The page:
In the mid-nineteenth century there was a renewed interest in the light, single-axle locomotives which were proving so very successful for passenger traffic. These engines were built in limited number by nearly every well-known maker, and among the few remaining is the 6-wheel “Pioneer,” on display in the Museum of History and Technology, Smithsonian Institution. This locomotive is a true representation of a light passenger locomotive of 1851 and a historic relic of the mid-nineteenth century.
The Author: John H. White is associate curator of transportation in the Smithsonian Institution’s Museum of History and Technology.
The “Pioneer” is an unusual locomotive and on first inspection would seem to be imperfect for service on an American railroad of the 1850’s. This locomotive has only one pair of driving wheels and no truck, an arrangement which marks it as very different from the highly successful standard 8-wheel engine of this period. All six wheels of the Pioneer are rigidly attached to the frame. It is only half the size of an 8-wheel engine of 1851 and about the same size of the 4—2—0 so common in this country some 20 years earlier. Its general arrangement is that of the rigid English locomotive which had, years earlier, proven unsuitable for use on U.S. railroads.
These objections are more apparent than real, for the Pioneer, and other engines of the same design, proved eminently successful when used in the service for which they were built, that of light passenger traffic. The Pioneer’s rigid wheelbase is no problem, for when it is compared to that of an 8-wheel engine it is found to be about four feet less; and its small size is no problem when we realize it was not intended for heavy service. Figure 2, a diagram, is a comparison of the Pioneer and a standard 8-wheel locomotive.
Since the service life of the Pioneer was spent on the Cumberland Valley Railroad, a brief account of that line is necessary to an understanding of the service history of this locomotive.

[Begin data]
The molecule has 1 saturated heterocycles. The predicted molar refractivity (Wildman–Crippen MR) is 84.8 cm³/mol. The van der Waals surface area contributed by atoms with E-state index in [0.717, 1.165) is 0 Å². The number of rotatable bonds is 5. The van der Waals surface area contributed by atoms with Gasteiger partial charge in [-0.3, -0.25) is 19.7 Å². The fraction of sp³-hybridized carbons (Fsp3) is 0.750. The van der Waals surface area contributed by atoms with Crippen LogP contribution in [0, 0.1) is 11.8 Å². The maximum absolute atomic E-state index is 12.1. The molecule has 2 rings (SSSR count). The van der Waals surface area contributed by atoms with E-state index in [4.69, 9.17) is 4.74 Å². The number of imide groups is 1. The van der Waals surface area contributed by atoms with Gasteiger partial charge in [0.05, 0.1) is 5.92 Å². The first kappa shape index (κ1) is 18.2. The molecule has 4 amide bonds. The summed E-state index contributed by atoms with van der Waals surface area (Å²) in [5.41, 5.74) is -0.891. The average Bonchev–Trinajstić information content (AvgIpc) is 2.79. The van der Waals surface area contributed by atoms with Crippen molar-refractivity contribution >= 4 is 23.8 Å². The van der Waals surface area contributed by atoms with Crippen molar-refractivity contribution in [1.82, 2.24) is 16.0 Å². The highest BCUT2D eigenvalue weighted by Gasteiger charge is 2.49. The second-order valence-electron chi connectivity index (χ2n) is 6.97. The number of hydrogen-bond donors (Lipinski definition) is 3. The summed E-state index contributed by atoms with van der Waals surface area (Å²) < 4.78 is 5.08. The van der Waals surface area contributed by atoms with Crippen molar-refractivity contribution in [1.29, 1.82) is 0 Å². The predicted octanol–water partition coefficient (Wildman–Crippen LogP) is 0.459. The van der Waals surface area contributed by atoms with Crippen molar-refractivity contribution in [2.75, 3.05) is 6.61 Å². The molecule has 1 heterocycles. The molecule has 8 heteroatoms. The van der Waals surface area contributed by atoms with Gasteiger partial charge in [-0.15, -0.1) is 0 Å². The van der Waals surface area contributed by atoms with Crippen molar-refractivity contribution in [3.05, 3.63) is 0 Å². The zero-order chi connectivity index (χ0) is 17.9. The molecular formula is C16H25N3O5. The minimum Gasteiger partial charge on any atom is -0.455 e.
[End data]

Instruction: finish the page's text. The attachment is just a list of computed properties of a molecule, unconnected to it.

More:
Exhibits of the “Pioneer”
The Pioneer has been a historic relic since 1901. In the fall of that year minor repairs were made to the locomotive so that it might be used in the sesquicentennial celebration at Carlisle, Pennsylvania. On October 22, 1901, the engine was ready for service, but as it neared Carlisle a copper flue burst. The fire was extinguished and the Pioneer was pushed into town by another engine. In the twentieth century, the Pioneer was displayed at the Louisiana Purchase Exposition, St. Louis, Missouri, in 1904, and at the Wheeling, West Virginia, semicentennial in 1913. In 1927 it joined many other historic locomotives at the Baltimore and Ohio Railroad’s “Fair of the Iron Horse” which commemorated the first one hundred years of that company. From about 1913 to 1925 the Pioneer also appeared a number of times at the Apple-blossom Festival at Winchester, Virginia. In 1933-1934 it was displayed at the World’s Fair in Chicago, and in 1948 at the Railroad Fair in the same city. Between 1934 and March 1947 it was exhibited at the Franklin Institute, Philadelphia, Pennsylvania.The Cumberland Valley Railroad
The Cumberland Valley Railroad (C.V.R.R.) was chartered on April 2, 1831, to connect the Susquehanna and Potomac Rivers by a railroad through the Cumberland Valley in south-central Pennsylvania. The Cumberland Valley, with its rich farmland and iron-ore deposits, was a natural north-south route long used as a portage between these two rivers....